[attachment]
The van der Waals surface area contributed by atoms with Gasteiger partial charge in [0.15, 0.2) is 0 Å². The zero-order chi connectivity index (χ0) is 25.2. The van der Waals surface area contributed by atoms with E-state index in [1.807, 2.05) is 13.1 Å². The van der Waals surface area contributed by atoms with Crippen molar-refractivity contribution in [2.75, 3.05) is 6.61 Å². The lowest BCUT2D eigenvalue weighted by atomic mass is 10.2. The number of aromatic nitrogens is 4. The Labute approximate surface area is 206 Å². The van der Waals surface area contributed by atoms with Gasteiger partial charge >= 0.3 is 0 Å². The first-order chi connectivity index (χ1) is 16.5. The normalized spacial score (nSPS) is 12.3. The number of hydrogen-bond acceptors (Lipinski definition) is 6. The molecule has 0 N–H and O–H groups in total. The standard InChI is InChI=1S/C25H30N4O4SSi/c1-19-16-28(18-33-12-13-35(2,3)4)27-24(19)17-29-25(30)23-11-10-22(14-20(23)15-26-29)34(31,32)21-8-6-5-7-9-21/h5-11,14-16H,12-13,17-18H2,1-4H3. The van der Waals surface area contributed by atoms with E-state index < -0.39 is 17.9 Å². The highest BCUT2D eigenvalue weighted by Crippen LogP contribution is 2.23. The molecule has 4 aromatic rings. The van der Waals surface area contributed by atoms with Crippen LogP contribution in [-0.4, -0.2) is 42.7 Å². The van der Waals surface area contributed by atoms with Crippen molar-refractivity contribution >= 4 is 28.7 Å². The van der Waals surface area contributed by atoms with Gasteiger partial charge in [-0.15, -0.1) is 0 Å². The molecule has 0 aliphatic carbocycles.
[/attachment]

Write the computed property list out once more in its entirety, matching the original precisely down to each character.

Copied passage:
The van der Waals surface area contributed by atoms with Gasteiger partial charge in [0.15, 0.2) is 0 Å². The zero-order chi connectivity index (χ0) is 25.2. The van der Waals surface area contributed by atoms with E-state index in [1.807, 2.05) is 13.1 Å². The van der Waals surface area contributed by atoms with Crippen molar-refractivity contribution in [2.75, 3.05) is 6.61 Å². The lowest BCUT2D eigenvalue weighted by atomic mass is 10.2. The number of aromatic nitrogens is 4. The Labute approximate surface area is 206 Å². The van der Waals surface area contributed by atoms with Gasteiger partial charge >= 0.3 is 0 Å². The first-order chi connectivity index (χ1) is 16.5. The normalized spacial score (nSPS) is 12.3. The number of hydrogen-bond acceptors (Lipinski definition) is 6. The molecule has 0 N–H and O–H groups in total. The standard InChI is InChI=1S/C25H30N4O4SSi/c1-19-16-28(18-33-12-13-35(2,3)4)27-24(19)17-29-25(30)23-11-10-22(14-20(23)15-26-29)34(31,32)21-8-6-5-7-9-21/h5-11,14-16H,12-13,17-18H2,1-4H3. The van der Waals surface area contributed by atoms with E-state index < -0.39 is 17.9 Å². The highest BCUT2D eigenvalue weighted by Crippen LogP contribution is 2.23. The molecule has 4 aromatic rings. The van der Waals surface area contributed by atoms with Crippen LogP contribution in [-0.4, -0.2) is 42.7 Å². The van der Waals surface area contributed by atoms with Crippen molar-refractivity contribution >= 4 is 28.7 Å². The van der Waals surface area contributed by atoms with Gasteiger partial charge in [-0.15, -0.1) is 0 Å². The molecule has 0 aliphatic carbocycles.